BioDiversity Northern Territory

Creating awareness on safeguarding the Territory Coasts and Seas (its beauty and the bounty it provides).
  • Biodiversity – Its Everyone’s Business
  • Contribute - In Your Own Way
  • Build - Knowledge and Understanding
  • Charter – A New Course

Building Knowledge & Understanding – is the key to supporting a healthy marine eco-system

The Dolphin | MasterBait

The Dolphin

All dolphins are a protected species in Australian waters. Some of our dolphins (e.g.: bottlenose dolphins) are relatively common but other dolphins are unique to Australia and vulnerable to extinction, such as our Snubfin dolphin and Australian humpback dolphin.

Australia's extensive coastline provides a wide range of aquatic habitats. Consequently, at least 45 species of whales, dolphins and porpoises are found in Australian waters including 10 large whales, 20 smaller whales, 14 dolphins and one porpoise. Some of these species are permanent residents in Australian waters, whilst others are occasional visitors, migrating from their summer feeding grounds in the Antarctic to the warmer waters of the Australian coast during the winter. Under the Environment Protection and Biodiversity Conservation Act 1999 ( EPBC Act) all cetaceans (whales, dolphins and porpoises) are protected in Australian waters.

Did you know

100,000 turtles and marine mammals, such as dolphins, whales, and seals, are killed by plastic marine litter every year around the world.

The Blue Spotted Ribbon Tail Ray

Is a small colourful stingray that is easily recognised by the large electric blue spots on the body and pair of blue stripes along the tail. They have large protruding eyes, and venomous spines positioned well back on the tail that may produce a very painful sting. The main predators of the stingrays are sharks, seals, sea lions and large species of carnivorous fish along with humans. Found from the intertidal zone to a depth of 30m, this species inhabits tropical waters and coral reef-associated habitats.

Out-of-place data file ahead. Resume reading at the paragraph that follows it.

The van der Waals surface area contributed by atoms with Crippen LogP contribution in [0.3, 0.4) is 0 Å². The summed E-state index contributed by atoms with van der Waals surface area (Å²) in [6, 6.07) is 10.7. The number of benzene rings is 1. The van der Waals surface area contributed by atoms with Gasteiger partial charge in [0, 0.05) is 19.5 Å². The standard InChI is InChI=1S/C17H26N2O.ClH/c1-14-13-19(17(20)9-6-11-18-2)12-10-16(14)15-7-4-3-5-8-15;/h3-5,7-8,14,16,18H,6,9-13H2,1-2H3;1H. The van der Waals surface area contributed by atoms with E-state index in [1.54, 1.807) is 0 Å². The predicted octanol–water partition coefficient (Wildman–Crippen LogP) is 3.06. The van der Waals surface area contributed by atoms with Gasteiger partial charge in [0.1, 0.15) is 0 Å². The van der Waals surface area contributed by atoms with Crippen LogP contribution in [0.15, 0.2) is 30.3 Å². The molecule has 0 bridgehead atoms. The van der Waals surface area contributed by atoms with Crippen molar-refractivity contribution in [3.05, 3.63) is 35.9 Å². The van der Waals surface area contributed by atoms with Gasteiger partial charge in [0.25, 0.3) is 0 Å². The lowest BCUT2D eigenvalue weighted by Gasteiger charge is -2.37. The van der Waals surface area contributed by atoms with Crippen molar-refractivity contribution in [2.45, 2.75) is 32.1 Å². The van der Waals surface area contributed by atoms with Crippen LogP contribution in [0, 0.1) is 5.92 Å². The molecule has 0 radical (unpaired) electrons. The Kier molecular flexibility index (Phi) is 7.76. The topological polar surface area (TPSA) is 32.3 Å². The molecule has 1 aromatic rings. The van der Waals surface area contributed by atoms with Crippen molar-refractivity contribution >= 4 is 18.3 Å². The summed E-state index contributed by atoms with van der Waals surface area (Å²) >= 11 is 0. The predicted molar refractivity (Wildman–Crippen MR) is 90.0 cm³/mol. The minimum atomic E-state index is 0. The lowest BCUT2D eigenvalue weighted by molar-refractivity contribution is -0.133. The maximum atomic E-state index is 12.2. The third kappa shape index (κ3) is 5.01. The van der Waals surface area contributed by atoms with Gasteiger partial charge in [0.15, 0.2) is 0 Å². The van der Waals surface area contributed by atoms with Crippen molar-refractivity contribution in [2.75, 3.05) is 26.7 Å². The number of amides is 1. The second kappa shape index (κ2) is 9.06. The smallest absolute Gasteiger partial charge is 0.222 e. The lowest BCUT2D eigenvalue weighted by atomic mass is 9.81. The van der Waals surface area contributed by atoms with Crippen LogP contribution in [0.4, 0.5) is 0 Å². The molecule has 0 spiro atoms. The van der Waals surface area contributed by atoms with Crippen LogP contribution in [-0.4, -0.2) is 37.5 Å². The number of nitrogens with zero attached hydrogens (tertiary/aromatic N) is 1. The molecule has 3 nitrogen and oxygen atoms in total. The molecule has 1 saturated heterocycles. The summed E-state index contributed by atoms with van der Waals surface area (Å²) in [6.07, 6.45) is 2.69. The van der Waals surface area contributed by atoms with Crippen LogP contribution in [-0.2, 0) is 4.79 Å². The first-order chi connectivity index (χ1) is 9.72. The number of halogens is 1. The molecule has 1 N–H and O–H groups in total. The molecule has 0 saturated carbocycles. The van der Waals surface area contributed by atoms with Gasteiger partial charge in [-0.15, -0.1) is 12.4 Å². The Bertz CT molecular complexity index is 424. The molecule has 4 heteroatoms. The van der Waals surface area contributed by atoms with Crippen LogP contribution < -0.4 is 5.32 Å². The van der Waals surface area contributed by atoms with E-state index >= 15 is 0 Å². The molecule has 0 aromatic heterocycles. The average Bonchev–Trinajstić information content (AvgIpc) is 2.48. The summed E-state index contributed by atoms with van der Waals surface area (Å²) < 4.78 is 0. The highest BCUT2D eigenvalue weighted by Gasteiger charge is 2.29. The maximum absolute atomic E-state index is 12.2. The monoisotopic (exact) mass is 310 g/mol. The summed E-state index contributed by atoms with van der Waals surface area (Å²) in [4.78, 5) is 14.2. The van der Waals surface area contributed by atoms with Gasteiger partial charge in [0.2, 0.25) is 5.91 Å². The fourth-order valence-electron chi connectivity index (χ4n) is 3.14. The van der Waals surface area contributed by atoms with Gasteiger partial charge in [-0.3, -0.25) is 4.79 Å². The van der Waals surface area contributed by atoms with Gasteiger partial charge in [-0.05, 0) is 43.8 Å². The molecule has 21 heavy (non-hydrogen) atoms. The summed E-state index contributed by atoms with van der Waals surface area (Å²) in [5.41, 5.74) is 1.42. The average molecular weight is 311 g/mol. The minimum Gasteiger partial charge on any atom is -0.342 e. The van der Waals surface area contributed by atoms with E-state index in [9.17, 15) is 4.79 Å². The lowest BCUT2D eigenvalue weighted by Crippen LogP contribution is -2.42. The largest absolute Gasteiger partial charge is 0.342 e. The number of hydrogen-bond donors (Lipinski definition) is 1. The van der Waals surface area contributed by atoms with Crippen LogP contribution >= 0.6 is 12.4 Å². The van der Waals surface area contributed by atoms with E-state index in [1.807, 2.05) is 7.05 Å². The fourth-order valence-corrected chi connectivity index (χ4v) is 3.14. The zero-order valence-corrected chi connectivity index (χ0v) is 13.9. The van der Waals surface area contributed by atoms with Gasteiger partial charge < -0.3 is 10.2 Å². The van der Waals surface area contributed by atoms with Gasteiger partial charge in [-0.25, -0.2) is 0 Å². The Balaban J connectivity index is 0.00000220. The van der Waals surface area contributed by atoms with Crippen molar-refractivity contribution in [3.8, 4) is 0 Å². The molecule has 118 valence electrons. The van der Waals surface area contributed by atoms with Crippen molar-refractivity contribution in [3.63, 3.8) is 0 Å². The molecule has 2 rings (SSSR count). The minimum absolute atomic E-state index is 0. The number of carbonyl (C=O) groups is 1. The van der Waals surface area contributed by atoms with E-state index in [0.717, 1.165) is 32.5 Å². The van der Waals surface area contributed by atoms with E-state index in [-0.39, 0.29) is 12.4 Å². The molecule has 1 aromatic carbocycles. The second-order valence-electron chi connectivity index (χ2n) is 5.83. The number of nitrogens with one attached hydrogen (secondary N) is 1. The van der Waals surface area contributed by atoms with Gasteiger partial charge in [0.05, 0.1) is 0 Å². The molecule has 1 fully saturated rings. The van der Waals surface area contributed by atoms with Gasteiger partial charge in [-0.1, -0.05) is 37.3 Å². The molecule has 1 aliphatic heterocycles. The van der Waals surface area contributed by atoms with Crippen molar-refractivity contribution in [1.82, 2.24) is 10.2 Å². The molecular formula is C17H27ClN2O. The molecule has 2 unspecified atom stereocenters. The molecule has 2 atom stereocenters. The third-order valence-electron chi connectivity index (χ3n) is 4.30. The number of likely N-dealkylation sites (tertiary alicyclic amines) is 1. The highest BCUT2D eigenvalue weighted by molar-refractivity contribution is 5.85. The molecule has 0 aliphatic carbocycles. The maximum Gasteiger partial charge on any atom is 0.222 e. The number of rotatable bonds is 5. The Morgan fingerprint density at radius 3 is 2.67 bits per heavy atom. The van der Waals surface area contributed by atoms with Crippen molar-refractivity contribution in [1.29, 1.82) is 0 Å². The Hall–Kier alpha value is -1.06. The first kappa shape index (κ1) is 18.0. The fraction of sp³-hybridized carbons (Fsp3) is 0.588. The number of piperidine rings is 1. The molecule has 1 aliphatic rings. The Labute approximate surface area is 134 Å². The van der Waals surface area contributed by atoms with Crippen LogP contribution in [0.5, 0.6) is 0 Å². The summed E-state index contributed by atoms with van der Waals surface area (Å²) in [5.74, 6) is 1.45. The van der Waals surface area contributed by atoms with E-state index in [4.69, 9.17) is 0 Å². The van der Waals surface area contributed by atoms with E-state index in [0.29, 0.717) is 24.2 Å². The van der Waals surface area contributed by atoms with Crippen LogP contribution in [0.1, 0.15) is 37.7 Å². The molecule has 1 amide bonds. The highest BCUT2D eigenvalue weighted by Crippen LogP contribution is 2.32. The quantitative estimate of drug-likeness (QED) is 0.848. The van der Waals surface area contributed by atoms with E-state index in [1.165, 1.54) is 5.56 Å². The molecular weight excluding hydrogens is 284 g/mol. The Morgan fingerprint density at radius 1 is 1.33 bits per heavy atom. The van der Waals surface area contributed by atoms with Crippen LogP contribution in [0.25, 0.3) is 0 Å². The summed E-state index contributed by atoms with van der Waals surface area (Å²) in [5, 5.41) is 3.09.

The Blue Spotted Ribbon Tail Ray | MasterBait
The Barramundi Cod | MasterBait

The Barramundi Cod

Is pale grey in colour with black spots all over its body and fins; shaped with a small head and humped back it is similar in shape to barramundi. A protected species they are generally found in the waters off the Northern Australian coast and as far as Western Australia. They are known to eat nekton, organisms that can swim against currents; and enjoy eating finfishes, squid, cuttle fish, and bony fish.

The Green Turtle

A large sea turtle: the Green turtles are in fact named for the greenish colour of their cartilage and fat, not their shells. Adult green sea turtles are herbivores and they enjoy chewing of seagrass and algae which is their primary food source. Juvenile green sea turtles are omnivores and eat a wide variety of plant and animal life, including insects, crustaceans, seagrasses, and worms.

Classified as endangered, green turtles are threatened by overharvesting of their eggs, hunting of adults, being caught in fishing gear and loss of nesting beach sites. Pollution such as plastics, discarded fishing gear, petroleum by-products, and other debris harms and kill sea turtles through ingestion and entanglement. In addition, light pollution disrupts nesting behaviour and causes hatchling death by leading them away from the sea.
The Green Turtle | MasterBait
The Blue Ringed Octopus | MasterBait

The Blue Ringed Octopus

The octopus is thought to be the most intelligent of all invertebrates. They can change colours, squirt out poison, and exert a force greater than their own body weight.

The Blue Ringed Octopus lives in the shallow waters on rocky reefs in the intertidal and subtidal zones along the Australian coast. When frightened they reveal their blue rings as a warning. But people be warned their toxic saliva (venom) is used to subdue their prey of principally small crabs. But their venom can kill a person!

The Dugong

The dugong is a medium-sized marine mammal which inhabits the tropical / shallow coastal waters of northern Australia where seagrass is found.

The IUCN lists the dugong as a species vulnerable to extinction, while the Convention on International Trade in Endangered Species limits or bans the trade of derived products. Dugongs are threatened by sea grass habitat loss or degradation because of coastal development or industrial activities that cause water pollution. ... This makes the conservation of their shallow water marine habitat very important. They also often become victims of bycatch, the accidental entanglement in fishing nets.

Manatees have a large, horizontal, paddle-shaped tail with only one lobe, which moves up and down when the animal swims. Dugongs have tail flukes with pointed projections, like a whale with a slightly concave trailing edge
The Dugong | MasterBait